That is what she has been to you, for you almost as long as you have known her: a constant emotional crutch, the guarantee of stability, a safety net while you reach out to grasp objects that sparkle and shine far greater than she does. All that glitters is not gold, haven’t you heard?
She is fire. You are ice, and you are afraid that her slow burn will smolder your cool, hard demeanor. That’s what has driven your decisions, your actions all along: fear. You are a coward. You are a hypocrite. You are terrified to let her go, but you are afraid she is too good for you, that she could drive you wild, that you would choke on her flames. That she is too much for you to handle right now.
But if you choose not to love her now, you can’t choose to love her later.
i think giving up is a really hard thing to do. many people argue against this and say that it’s the easiest option. however, i disagree.
when i was lying in a hospital bed six years ago, i could feel my body giving up. i could feel my heart battling with my lungs, unable to pull through and i had to make a conscious decision as to whether i was going to ask my body to fight or whether i gave in to the pain and let it kill me. i really didn’t want to die. i knew that much, but feeling like a grievance to your family-watching them in pain, as you are carted off into intensive care, wires coming out of you, a machine breathing for you, was an experience that i did not want to prolong. i am unaware of whether i romanticise the experience of lying in a hospital bed, dying, as all i really remember, clearly, was the pain. not just the physical pain of your lungs drowning, unable to breathe, not just the pain of being unable to articulate what is happening to you, to the countless ‘professionals’ and not just the pain of hurting your family as they watch, helpless by the sidelines, but the most incredible pain of recognising that this might be it; this might be the moment i die and i have to be okay with that.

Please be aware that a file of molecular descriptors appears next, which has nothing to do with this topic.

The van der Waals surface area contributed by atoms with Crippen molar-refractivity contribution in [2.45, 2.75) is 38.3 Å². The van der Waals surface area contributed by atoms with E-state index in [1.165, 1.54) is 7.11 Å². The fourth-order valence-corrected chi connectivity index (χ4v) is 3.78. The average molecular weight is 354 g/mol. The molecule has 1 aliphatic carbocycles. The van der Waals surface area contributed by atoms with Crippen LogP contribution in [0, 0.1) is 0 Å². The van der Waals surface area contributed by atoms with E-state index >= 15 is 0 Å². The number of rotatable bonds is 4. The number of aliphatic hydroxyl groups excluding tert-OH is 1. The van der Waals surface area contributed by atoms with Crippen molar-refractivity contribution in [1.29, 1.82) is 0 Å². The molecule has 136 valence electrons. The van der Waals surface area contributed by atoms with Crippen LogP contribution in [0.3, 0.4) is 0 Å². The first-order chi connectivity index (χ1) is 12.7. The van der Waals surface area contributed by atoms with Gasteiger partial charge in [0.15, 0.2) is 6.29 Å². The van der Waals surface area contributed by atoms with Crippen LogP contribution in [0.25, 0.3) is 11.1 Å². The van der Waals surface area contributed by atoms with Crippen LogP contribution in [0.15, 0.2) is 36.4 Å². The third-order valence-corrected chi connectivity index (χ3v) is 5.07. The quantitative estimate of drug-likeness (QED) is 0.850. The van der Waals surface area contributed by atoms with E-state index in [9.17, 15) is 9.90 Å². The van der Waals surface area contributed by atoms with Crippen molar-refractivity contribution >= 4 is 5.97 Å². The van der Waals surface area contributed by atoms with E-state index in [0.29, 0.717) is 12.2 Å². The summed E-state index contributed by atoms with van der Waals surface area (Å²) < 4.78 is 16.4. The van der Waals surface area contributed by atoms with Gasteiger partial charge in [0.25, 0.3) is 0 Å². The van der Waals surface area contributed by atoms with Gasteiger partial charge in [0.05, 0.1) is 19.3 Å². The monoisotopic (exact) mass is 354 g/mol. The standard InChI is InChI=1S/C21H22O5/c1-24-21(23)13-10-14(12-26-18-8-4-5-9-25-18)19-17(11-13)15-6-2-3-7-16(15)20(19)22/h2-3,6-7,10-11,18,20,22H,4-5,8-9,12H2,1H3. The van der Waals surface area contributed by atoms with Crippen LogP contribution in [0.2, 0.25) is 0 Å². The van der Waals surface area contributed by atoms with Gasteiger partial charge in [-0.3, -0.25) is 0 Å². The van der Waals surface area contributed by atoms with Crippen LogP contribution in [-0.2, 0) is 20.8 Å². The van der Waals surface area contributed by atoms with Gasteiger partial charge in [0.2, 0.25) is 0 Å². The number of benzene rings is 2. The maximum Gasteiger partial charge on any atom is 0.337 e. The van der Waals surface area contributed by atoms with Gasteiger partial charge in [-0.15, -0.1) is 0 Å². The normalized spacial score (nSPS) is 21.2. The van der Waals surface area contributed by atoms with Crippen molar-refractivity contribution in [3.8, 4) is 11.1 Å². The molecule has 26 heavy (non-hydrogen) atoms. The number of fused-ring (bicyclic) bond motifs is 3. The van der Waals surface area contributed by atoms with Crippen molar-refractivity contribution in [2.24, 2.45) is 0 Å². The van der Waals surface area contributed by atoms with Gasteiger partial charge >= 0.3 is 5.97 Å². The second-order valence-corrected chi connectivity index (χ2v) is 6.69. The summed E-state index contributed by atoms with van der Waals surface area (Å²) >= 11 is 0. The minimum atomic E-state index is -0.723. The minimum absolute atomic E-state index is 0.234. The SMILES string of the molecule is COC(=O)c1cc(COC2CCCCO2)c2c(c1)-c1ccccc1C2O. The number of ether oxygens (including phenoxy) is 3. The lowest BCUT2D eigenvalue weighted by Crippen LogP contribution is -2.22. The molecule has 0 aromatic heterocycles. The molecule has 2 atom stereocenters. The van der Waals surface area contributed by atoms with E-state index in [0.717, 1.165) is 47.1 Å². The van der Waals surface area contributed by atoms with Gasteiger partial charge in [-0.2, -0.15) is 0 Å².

Although i don’t remember actually waking up, the relief of waking up was something that i will never forget. seeing my family. knowing that i was probably going to be okay.
the flashbacks started as soon as i woke up. i can safely say that my trust will forever be tarnished by the nights events, when a doctor stabbed needles into my feet, into my legs and into my arms, without a word, without an explanation. when the nurses were holding me down and telling me to stop screaming. i couldn’t see my dad. i couldn’t see my mum and in that moment, i felt so alone. i felt violated and indescribably vulnerable. this feeling of loneliness has now haunted me. i constantly need reassurance that my family and friends do love me. that they willbe there. that they mean what they say. this is such a desperate and selfish standard to set for the people i love, but it is this one painful experience that has tainted my life, for good.